A week after my ranking of the “25 Most Powerful People on the Austin Music Scene” made higherups at the Austin American-Statesman uncomfortable, I unleashed this column that got me called in on the carpet again. From Feb. 24, 2000 XL.
A few months ago, several music critics held an intervention of sorts on me. We were all sitting at a table at the Bitter End and I was updating everyone on the status of the Farrah Fawcett-Greg Lott romance, when suddenly they all turned on me. “Man, what happened to you?” said one guy. “Do you actually like writing a gossip column?” asked another. “Is that any way for a grown man to make a living?” These friends of mine were concerned that I’d gone over the edge, pushed to insanity by having to review one too many Lyle Lovett concerts. They couldn’t understand why anyone with a job as a music critic would suddenly decide to shift focus to a column about parties, local celebrities and inside media dirt.
But I think sharing secrets is a much more personal and worthwhile pursuit than listening to a record four times in a row and then writing if it’s any good. Music critics should have term limits and so, even though I still keep my hand in on the music side, I decided to try something different.
In a 1994 bio of Walter Winchell, who popularized the three-dot format to connect the tidbits, Neal Gabler wrote that “(Winchell) understood that gossip, far beyond its basic attraction as journalistic voyeurism, was a weapon of empowerment for the reader.” When I started my “Austin Inside/Out” column a little more than two years ago, I felt like a National Guardsman called into active duty.
The response was instant and often intense.
“Invading the lives of the famous humanizes them,” Gabler continued, “and in humanizing them demonstrates that they are no better than we are and in many cases worse.”
A theme of such lauded recent films as “Happiness,” “The Ice Storm” and “American Beauty,” is that if you go deeper than the facade of the good life you’ll find dysfunction. “Blue Velvet,” the pioneer of Hollywood’s new social pornography, laid it out with an opening that showed a beautifully green lawn, but then the camera zoomed beneath the lushness to show a couple of insects grappling. A good gossip column operates with a similar eye for the grimy truth.
But I don’t see the role as a three-dot columnist as digging for dirt as much as it is to be the great equalizer, building up those who deserve it and knocking down those who have too much. I’m the drawback to being rich and famous. In this game of pop culture, celebs are the quarterback and I’m the linebacker. If I get a good, unblocked hit/item on them, I can’t feel guilty if they lay there in pain. The fans/readers demand that I don’t hold back, though sometimes I do.
Writing gossip is a risky business and I’m constantly asking myself if running a certain item is going to be worth the screaming phone message or the call on the carpet. I try not to print anything that could have a profound effect on someone’s life or livelihood, so all you married philanderers are safe. But sometimes I just have to forge ahead and go with my instincts, prepared to deal with the consequences.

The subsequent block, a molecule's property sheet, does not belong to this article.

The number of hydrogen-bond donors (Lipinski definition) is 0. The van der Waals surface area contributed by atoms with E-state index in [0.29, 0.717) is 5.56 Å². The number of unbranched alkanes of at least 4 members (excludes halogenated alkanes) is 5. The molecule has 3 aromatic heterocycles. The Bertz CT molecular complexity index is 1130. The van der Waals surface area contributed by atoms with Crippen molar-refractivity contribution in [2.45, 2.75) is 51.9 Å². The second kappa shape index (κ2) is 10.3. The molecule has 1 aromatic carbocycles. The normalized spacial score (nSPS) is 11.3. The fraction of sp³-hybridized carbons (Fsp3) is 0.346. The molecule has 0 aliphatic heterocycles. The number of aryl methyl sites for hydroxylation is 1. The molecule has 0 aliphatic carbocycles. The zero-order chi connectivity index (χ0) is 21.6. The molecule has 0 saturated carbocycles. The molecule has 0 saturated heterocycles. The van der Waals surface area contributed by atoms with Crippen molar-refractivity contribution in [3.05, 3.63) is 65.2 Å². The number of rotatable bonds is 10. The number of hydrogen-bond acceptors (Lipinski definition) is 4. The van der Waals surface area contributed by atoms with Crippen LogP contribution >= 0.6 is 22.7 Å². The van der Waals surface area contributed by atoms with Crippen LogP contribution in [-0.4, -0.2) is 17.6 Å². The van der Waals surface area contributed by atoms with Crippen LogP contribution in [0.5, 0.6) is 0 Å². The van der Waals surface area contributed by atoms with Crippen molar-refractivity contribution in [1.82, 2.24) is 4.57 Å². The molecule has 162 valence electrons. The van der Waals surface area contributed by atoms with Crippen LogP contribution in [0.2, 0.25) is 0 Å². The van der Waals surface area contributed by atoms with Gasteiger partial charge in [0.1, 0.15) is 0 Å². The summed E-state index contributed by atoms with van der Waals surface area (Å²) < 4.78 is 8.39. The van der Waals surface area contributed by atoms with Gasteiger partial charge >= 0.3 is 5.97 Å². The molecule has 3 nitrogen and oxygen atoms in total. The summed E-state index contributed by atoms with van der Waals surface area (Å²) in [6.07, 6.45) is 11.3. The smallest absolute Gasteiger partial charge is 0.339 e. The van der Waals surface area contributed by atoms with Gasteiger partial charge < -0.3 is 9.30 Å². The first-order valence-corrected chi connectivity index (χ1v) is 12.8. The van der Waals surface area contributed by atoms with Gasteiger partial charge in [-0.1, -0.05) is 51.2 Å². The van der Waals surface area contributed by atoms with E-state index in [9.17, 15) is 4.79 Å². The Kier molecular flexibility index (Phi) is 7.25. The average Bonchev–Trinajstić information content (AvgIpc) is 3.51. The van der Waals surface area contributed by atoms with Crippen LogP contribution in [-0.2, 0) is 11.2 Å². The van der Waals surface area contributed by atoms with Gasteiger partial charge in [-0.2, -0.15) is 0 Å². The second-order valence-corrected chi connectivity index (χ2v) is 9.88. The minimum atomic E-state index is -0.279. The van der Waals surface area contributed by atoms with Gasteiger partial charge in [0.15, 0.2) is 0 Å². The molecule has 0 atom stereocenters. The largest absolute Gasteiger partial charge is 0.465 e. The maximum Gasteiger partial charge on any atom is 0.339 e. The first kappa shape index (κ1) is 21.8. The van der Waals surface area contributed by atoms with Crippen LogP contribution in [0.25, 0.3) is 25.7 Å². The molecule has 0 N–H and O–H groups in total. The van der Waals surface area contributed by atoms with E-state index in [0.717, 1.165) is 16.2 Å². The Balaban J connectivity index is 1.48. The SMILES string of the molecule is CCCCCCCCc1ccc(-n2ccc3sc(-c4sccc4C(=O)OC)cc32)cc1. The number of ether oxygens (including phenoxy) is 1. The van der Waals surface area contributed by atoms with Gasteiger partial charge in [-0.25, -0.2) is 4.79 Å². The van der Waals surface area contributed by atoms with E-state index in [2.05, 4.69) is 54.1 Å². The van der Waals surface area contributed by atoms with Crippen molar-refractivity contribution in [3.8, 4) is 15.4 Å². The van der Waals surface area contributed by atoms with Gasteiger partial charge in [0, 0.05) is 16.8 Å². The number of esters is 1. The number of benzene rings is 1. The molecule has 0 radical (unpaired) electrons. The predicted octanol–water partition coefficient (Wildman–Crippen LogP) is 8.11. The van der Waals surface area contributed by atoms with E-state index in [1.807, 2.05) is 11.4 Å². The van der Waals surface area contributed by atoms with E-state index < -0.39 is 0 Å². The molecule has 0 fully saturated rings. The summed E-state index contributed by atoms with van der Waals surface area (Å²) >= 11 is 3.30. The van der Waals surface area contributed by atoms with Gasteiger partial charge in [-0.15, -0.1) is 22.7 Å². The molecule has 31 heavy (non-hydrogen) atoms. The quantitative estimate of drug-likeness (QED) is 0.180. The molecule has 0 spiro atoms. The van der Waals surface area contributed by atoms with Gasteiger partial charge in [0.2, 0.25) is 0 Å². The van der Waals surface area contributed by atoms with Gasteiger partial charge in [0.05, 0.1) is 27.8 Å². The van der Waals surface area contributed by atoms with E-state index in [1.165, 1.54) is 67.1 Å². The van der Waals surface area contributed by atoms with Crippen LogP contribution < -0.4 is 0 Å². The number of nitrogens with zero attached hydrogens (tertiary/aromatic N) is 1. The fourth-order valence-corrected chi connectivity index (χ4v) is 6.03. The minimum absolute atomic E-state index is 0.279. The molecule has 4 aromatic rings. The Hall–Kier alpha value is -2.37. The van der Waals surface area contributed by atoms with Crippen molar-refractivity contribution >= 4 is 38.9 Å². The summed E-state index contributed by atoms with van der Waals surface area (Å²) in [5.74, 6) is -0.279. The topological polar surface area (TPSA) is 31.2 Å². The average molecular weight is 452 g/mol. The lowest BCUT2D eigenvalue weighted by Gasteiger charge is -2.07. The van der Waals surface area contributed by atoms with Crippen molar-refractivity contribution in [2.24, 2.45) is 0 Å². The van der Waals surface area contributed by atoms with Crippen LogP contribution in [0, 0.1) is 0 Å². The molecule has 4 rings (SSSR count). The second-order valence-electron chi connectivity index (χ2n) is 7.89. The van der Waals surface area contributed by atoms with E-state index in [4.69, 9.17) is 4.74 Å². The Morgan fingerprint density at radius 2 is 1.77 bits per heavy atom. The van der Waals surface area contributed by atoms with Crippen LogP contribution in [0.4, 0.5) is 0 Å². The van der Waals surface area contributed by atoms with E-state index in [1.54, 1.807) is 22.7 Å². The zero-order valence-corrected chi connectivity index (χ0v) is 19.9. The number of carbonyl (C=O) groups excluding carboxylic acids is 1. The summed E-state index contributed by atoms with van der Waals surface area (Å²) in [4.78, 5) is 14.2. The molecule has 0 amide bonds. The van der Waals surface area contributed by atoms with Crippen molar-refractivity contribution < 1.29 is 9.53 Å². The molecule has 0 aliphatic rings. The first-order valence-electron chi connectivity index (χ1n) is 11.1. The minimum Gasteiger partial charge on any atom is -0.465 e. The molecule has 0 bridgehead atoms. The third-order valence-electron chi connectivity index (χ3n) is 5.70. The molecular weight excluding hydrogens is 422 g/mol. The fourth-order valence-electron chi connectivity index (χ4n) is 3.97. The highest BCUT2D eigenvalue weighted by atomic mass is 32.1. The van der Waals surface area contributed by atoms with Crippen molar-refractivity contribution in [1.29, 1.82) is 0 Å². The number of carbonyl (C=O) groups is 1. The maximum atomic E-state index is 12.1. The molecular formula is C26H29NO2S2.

That this can be an emotionally hazardous occupation has been recently exemplified by the flap caused when Austin Internet movie newshound Harry Knowles posted what he believed to be the Oscar nominations the day before they were officially announced. In a remorseful, apologetic follow-up, Harry related that his list, which he touted as “deep from the halls of the Academy” a day earlier, had actually come from the computer of an ABC.com researcher who was digging up bios on probable nominees. Though Knowles’ list of eight names per category contained all the actor and actress nominees, it didn’t mention “The Cider House Rules,” up for the best picture nod, so Knowles was left with bits of omelet in his beard. Oscar’s head man Ric Robertson told Variety that the Academy was considering charges against Harry’s aint-it-cool-news.com pending an investigation to discover “how Knowles knew to hack into that particular database.” Knowles insists that he received the list from a first-time source and no hacking was involved.
I’ve also been burned by trusting a source who, it turned out, overstated their access to the truth. In the firestorm that followed, I just kept running all the details through my mind, like a football team watching film after a painful defeat, and in the end I became a better columnist because of that setback. Hair grows back thicker after a head is shaved.
I’m committed to the gossip biz, no matter how sissy such a job may seem on the surface and I hope to continue writing “Austin Inside/Out” until it’s no longer fun and challenging. Or until the day my son comes home from school all bruised and tattered and says, “Dad, the kids at school said you’re a gossip columnist.” If that happens, I’m back to asking the 17-year-old kid sitting next to me what song Bjork just played.
Published Feb. 17, 2000 in XL
drawings by Guy Juke.
Power. Clout. Influence. Juice. Who’s got it in the Austin music business?
Here they are: the scene’s heaviest hitters. These movers and shakers are the ones who get their phone calls returned in an instant and who can get an audience with national bigwigs.
1. BILL HAM
With his Lone Wolf management company out on Bee Cave Road, Ham kept ZZ Top prosperous years beyond their prime by embracing MTV during its early “synth years” and mining the Texas mythology. He’s also given hope to upstart rockers Pushmonkey, getting them gigs at Woodstock ’99 among other plums. His Hamstein Publishing arm, meanwhile, was recently ranked No. 2 in the country music field by Billboard, with five No. 1 singles in 1999. In the pop market, Hamstein co-owns such international smashes as “Believe” by Cher and “Bailamos” by Enrique Iglesias. Ham’s greatest accomplishment, however, is perhaps his most bittersweet: Just as country music was about to explode, he put a black cowboy hat on a kid singing James Taylor songs in a pizza parlor, but then was taken to court years later by that protege, Clint Black, who charged Ham with taking astronomical management fees. The suit was settled out of court, but Ham still owns Black’s publishing on his first three albums.